Capacitive sensing technology has become the primary technology underlying touch interfaces. However, capacitive sensing is not limited to creating dynamic buttons and sliders on different appliances for the user interface. There are numerous applications where capacitive sensing can replace traditional ways of implementing specific functions like liquid level sensing, humidity sensing, and sensing of metallic objects. This article will discuss how to implement liquid level measurement using capacitive sensing technology.
Point level measurement
To begin, liquid level measurement can be implemented in one of two ways. Using point level measurement, sensors placed at discrete levels within the tank are used for tank full detection, tank empty detection, and various fixed liquid levels. Point level measurements are generally low resolution. With continuous level measurement, the liquid level of the tank can be detected at finer levels for those applications, which need greater accuracy. Both these types of measurement require different implementation topologies. To illustrate how capacitive sensing can be used to monitor liquid levels, this article will concentrate on point level measurement implementations approaches and challenges.
Consider a coffee machine. Typically, such a machine has two reservoirs: a main reservoir for the water used to produce the coffee and another one serving as for a drip tray which is used to hold wasted water. A cappuccino machine will have a third reservoir for milk. Normal operation of the machine will be temporary interrupted whenever the water level in the main reservoir is below a predefined minimum level or when the level in the drip tray has reached its maximum capacity and not been emptied. For both of these situations, a single point level measurement is sufficient.
Engineers can implement point liquid level measurements in several ways:
Mechanical float: With this approach, a magnet is mounted on a float, which moves with the level of liquid changes in tank (Figure 1). The magnet in the float actuates a reed switch to control the system and provides high repeatability. However, due to its use of moving parts, floats have a shorter operating life and so are less reliable.
Figure 1: Mechanical float
Ultrasonic sensor: An ultrasonic transmitter and receiver can be mounted on top of the tank pointed towards the liquid. The system transmits ultrasonic pulses towards the liquid’s surface and observes the echo signal. The delay between the transmitted signal and the echoed signal indicates the liquid level in a given reservoir (Figure 2).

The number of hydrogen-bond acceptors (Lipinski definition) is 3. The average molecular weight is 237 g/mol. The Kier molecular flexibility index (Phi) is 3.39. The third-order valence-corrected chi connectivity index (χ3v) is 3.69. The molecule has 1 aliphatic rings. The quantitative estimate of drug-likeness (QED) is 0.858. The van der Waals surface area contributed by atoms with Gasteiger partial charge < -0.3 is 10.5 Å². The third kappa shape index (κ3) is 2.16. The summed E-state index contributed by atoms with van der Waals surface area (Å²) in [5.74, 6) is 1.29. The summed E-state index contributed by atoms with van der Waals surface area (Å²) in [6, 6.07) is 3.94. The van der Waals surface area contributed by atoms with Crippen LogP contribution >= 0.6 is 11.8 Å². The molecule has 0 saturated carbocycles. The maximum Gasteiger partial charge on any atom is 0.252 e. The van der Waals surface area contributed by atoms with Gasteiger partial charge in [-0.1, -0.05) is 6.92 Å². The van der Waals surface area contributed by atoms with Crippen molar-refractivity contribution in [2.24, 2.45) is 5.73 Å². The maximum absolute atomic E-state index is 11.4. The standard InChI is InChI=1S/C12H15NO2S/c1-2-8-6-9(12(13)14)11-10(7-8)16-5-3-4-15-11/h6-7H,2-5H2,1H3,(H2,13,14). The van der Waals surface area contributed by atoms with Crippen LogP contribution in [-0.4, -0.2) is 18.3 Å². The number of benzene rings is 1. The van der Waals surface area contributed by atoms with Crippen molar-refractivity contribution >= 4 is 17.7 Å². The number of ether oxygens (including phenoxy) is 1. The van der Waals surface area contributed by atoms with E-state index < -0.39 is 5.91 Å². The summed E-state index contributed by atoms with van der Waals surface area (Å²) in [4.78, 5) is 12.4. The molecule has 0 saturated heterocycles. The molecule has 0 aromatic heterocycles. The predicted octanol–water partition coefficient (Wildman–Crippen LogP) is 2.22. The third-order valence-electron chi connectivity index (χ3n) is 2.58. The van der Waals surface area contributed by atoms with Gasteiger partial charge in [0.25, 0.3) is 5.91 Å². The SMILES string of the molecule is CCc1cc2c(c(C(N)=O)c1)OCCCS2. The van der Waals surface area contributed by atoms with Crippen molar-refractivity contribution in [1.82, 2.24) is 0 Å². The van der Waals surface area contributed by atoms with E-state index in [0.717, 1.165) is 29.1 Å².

Figure 2: Ultrasonic liquid level sensor
Conductivity measurement: Two conductive electrodes are used to measure conductivity. This method is reliable, compared to mechanical and ultrasonic measurements, but it cannot be used for beverages or flammable liquids.
Capacitive measurement: A change in the liquid level results in a corresponding change in capacitance that can be measured directly. Using a capacitive sensor, there is no need for direct contact between the sensor and liquid. In addition, since there are no mechanical or moving parts, this approach has a long operating life with high reliability.
Basics of Capacitive Measurements
To understand how a capacitive-based liquid sensing measurement is made, let us first take a look at the basics of capacitance sensing. For a parallel plate capacitor, the capacitance is defined as:
From this equation, if there is a slight change to either εr, A, or d, the value of capacitance will change. By measuring this change in capacitance, the relation between the various parameters that caused the change in capacitance and the physical quantity with which the change occurs can be determined using Equation 1.
There are numerous methods by which capacitance can be measured. Some methods are based on absolute capacitance measurements and others are based on relative measurement. In relative capacitance measurement, only the change in capacitance, which respect to a reference capacitance value is measured. For absolute capacitance measurements, the actual sensor capacitance is used.
Capacitive sensing has evolved in the user interface domain where there are many choices of microcontrollers optimized for capacitive sensing applications. Although predominately used for user interface related features, these controllers can be used to implement other functions as well.
If we look at the capacitive sensing system, the sensor capacitance in the absence of the liquid (or any conductive object) is as shown in figure 3. This capacitance is called parasitic capacitance (Cp).
Figure 3: Sensor capacitance in the absence of any conductive object